Developmental Mechanisms Responsible for Differences in the Retinal Ganglion Cell Population Between Inbred Mouse Strains. R.C. Strom, R.W. Williams, and D. Goldowitz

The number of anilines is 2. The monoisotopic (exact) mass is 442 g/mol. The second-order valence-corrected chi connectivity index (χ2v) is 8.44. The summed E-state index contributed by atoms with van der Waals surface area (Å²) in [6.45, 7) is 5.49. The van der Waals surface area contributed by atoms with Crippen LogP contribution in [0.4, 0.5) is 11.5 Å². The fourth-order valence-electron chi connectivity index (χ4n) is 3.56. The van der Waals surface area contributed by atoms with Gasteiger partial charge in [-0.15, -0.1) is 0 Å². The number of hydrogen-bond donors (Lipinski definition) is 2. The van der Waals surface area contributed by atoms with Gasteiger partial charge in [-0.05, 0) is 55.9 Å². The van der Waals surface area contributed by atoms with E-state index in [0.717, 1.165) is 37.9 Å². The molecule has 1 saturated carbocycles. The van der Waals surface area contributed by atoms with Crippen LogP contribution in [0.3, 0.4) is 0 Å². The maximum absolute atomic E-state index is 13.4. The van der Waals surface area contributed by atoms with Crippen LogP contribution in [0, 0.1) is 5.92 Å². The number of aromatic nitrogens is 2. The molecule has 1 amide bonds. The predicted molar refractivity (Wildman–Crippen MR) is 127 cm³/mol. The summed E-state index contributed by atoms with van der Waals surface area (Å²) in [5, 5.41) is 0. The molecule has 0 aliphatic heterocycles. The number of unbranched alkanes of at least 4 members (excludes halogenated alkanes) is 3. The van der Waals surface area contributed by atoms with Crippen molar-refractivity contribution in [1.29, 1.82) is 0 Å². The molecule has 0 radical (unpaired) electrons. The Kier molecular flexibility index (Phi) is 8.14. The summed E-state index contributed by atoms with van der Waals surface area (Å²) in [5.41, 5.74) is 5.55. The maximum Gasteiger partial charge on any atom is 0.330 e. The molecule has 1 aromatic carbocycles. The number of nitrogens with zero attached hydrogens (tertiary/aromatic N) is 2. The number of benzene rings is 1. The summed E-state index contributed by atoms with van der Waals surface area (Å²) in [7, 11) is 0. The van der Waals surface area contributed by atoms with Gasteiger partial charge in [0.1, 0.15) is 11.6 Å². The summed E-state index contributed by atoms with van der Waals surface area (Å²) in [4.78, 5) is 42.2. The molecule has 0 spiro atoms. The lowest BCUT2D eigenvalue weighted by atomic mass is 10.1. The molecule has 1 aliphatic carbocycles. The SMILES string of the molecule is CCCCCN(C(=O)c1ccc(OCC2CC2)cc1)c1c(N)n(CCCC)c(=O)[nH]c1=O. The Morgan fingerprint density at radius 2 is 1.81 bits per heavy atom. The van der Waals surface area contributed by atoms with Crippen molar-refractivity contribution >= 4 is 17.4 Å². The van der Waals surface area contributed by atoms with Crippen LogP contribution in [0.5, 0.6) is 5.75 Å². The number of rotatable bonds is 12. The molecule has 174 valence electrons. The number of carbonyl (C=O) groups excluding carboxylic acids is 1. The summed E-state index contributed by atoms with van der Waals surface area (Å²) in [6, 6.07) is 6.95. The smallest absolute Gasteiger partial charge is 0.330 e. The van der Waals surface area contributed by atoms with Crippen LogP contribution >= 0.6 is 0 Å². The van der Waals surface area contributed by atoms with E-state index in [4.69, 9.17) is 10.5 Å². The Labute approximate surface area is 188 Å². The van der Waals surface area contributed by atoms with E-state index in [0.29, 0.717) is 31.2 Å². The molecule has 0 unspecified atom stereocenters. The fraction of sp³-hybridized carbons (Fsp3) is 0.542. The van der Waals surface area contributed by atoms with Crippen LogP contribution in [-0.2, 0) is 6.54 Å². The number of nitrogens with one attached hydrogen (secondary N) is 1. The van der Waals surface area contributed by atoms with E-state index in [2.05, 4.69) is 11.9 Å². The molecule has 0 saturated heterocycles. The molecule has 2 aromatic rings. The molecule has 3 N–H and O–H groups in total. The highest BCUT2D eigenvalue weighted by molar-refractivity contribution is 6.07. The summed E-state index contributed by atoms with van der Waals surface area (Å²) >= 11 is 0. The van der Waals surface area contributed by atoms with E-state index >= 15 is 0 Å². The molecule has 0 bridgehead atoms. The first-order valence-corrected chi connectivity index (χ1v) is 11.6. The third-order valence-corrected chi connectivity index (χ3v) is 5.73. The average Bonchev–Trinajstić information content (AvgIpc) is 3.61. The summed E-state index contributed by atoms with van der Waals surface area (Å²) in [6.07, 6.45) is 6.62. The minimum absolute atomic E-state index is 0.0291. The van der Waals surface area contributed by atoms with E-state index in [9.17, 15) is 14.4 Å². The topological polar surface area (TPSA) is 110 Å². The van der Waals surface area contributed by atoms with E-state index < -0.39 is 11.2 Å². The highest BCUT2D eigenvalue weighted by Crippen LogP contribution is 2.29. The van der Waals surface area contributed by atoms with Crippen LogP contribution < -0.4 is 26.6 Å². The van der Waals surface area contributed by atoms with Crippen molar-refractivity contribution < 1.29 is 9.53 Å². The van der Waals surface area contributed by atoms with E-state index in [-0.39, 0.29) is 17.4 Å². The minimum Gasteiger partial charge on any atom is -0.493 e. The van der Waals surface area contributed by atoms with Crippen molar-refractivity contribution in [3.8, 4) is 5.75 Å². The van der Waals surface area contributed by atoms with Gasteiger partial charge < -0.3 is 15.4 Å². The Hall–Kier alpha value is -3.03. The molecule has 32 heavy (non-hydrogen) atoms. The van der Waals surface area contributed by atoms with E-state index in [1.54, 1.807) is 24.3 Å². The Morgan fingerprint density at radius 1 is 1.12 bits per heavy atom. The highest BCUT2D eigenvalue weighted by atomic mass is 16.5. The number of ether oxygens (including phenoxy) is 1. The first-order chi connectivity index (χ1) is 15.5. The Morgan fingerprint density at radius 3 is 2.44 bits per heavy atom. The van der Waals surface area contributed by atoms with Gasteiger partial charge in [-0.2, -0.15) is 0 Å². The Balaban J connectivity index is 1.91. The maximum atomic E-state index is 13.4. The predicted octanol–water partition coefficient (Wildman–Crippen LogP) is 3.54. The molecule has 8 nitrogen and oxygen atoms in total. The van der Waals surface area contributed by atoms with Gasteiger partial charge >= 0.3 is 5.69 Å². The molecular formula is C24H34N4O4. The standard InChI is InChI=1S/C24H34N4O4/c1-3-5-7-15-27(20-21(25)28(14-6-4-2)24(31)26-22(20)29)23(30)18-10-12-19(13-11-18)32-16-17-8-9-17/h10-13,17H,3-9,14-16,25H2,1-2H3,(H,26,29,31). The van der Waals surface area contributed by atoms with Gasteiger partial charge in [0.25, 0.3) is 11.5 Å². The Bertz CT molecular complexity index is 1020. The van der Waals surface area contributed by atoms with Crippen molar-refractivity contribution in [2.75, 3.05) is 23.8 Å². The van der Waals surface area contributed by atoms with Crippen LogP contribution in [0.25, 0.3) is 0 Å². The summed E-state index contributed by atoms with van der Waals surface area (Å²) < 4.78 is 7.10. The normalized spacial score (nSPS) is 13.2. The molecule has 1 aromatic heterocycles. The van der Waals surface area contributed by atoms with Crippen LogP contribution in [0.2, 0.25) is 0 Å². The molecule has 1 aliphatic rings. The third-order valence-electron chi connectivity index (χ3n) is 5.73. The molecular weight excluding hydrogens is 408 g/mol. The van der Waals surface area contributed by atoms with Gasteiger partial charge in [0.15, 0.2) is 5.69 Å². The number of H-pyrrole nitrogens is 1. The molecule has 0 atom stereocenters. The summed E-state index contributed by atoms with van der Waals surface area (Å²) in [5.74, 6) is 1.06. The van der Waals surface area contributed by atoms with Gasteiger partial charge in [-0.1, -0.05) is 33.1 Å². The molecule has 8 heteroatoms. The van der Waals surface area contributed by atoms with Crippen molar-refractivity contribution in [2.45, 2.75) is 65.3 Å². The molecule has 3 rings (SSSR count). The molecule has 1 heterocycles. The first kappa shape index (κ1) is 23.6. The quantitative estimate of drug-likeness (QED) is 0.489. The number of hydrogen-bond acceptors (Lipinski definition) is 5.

We have found substantial strain variation in retinal ganglion cell number among inbred strains of mice. These differences may be caused by variation in cell production or cell death. To assess mechanisms producing these differences we have estimated the retinal ganglion cell population in mice from high and low retinal ganglion cell strains on their day of birth (P0), before the onset of naturally occurring ganglion cell loss in this species (Williams et al., 1990, EBR 82:393). Consequently, the total population at P0 provides a good estimate of total ganglion cell production. The ganglion cell population was estimated from electron microscopic analysis of axons in cross-sections of optic nerves. Four strains of mice were examined: two with high populations (BALB/c: 64,400 ± 2,000; DBA/2: 62,400 ± 1,100) and two with low populations (LP: 52,200 ± 1,900; C57BL/6: 53,900 ± 1,400) at maturity. At birth, a high strain, BALB/c has 236,991 ± 16,832 cells (n=4). In comparison, C57BL/6,a low strain, has 175,224 ± 12,300 cells (n=10). Thus, increased cell production in BALB/c relative to C57BL/6 can account for the adult differences. The decrease in number from P0 to maturity in both strains is approximately 70%. However, LP neonates had an average of 209,725 ± 21,725 (n=4) cells, well above the neonatal average of the C57BL/6 strain. In this strain 75% of cells die. In contrast, preliminary analysis of DBA/2 suggests that only 60% of the neonatal population is eliminated. These results indicate that some of the variation in cell number at P0 is due to differences in the kinetics or timing of ganglion cell production. In, conclusion, the differences in the size of the ganglion cell population at maturity in strains is probably due to a combination of differences in both neuron production and loss.